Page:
#NACFC2018 – Preclinical Study Data Demonstrate Lenabasum’s Potential to Prevent Inflammatory Signals in CF

Alice Melão, MSc avatar

by Alice Melão, MSc |

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Lenabasum NACF conference

Treatment with lenabasum can effectively prevent inflammation and induce pro-resolving signals in airway immune cells from patients with cystic fibrosis (CF), results from a preclinical study show.

Lenabasum’s more recent preclinical data was discussed at the 32nd North American Cystic Fibrosis Conference, in a poster presentation titled “Lenabasum Reduces Lps-Induced Inflammation In Airway Macrophages From Human Cystic Fibrosis Lungs.”

Lenabasum, formerly known as anabasum, JBT-101, or resunab, is a synthetic oral small molecule being developed by Corbus Pharmaceuticals to resolve chronic inflammation and prevent tissue scarring. It binds to a specific receptor on activated immune cells, called cannabinoid receptor type 2 (CB2), mimicking the anti-inflammatory effects of natural endocannabinoids without dampening other immune system responses.

Corbus was granted orphan drug status for lenabasum as a potential CF treatment by the U.S. Food and Drug Administration and by the European Medicines Agency. The FDA also placed lenabasum on fast track to speed its development for CF.

In the most recent preclinical study, researchers evaluated the impact of lenabasum in macrophages — immune cells known to contribute to lung inflammation and fibrosis in CF — collected from the airways of CF patients who had undergone lung transplants.

The collected cells were exposed to a compound produced by the bacteria Pseudomonas aeruginosa, known as LPS, that promotes the production of molecular mediators of the inflammatory response in macrophages.

Treatment with lenabasum effectively prevented the production of pro-inflammatory signaling molecules by macrophages, including interleukin-8 and TNF-alpha. At the same time, lenabasum promoted the release of molecules that could help resolve inflammation, such as a natural PPAR-gamma agonist and LXA4 protein.

The drug also decreased levels of sphingosine kinase 1, the rate-limiting enzyme for generation  of sphingosine 1-phosphase, known to mediate inflammation.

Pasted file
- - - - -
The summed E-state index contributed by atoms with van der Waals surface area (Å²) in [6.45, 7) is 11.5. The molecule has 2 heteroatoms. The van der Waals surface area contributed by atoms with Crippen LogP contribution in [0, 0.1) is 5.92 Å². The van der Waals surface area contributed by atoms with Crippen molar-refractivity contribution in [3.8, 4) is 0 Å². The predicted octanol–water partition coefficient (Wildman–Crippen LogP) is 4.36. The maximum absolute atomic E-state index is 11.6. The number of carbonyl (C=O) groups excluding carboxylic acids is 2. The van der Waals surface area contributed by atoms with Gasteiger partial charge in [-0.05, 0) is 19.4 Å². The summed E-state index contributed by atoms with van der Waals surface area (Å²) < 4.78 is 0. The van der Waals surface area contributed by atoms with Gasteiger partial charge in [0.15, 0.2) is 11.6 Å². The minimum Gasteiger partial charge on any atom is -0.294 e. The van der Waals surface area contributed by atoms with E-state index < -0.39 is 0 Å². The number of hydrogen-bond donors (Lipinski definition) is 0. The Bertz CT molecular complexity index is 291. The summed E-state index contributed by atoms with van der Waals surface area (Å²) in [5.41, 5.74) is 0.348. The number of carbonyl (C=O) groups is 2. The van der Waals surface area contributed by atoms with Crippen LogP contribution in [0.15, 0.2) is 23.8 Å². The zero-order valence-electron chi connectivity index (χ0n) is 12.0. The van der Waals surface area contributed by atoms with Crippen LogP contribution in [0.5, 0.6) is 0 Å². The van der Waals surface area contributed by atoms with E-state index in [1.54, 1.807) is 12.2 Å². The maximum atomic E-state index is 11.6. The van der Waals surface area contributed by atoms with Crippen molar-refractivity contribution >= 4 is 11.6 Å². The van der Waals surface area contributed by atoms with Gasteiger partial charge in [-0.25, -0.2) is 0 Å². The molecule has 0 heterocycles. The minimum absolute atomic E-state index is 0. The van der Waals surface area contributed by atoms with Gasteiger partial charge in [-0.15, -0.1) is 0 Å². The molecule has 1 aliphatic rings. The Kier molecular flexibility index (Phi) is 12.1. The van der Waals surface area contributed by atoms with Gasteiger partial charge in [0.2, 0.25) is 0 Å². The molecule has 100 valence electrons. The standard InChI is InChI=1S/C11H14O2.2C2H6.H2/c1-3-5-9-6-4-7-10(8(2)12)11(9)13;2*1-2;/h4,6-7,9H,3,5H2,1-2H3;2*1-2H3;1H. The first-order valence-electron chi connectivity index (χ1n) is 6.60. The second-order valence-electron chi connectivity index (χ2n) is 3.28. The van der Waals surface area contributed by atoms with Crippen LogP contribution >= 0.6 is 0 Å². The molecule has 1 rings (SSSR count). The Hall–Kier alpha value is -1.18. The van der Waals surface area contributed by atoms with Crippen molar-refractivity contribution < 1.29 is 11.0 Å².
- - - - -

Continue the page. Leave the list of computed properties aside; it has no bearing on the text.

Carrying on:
These positive effects were found to be dependent on the dose of lenabasum used, with greater positive effects on airway macrophages reported with the higher doses.

“We are excited by the positive data from this study and believe that these findings fit with the observed effects of lenabasum in CF airway inflammatory responses,” Mark Tepper, PhD, president and chief scientific officer of Corbus, said in a press release. “We believe the results from this study are significant as they demonstrate for the first time a dramatic reduction in sphingosine kinase 1 (SPHK1), a key regulator of inflammation.”

Corbus is assessing the safety and efficacy of lenabasum in CF patients in a Phase 2b, placebo-controlled study (NCT03451045). Supported by the Cystic Fibrosis Foundation, the trial is expected to enroll about 415 CF patients age 12 and older who have increased risk of pulmonary exacerbations. The trial will include patients from North America, Europe, and Australia.

The study is crecruiting participants, who will be randomly designated to receive a placebo twice daily or lenabasum in 20- or 5-mg doses for 28 weeks.

Researchers will evaluate the impact of the investigational compound by determining the average number of pulmonary exacerbations per subject per time period. They will also evaluate other measures of pulmonary exacerbations, including changes in Cystic Fibrosis Questionnaire-Revised Respiratory domain score, and in forced expiratory volume in 1 second (FEV1).

Corbus expects to announce topline results from the study in 2020.

For more information on the Phase 2 study, click here.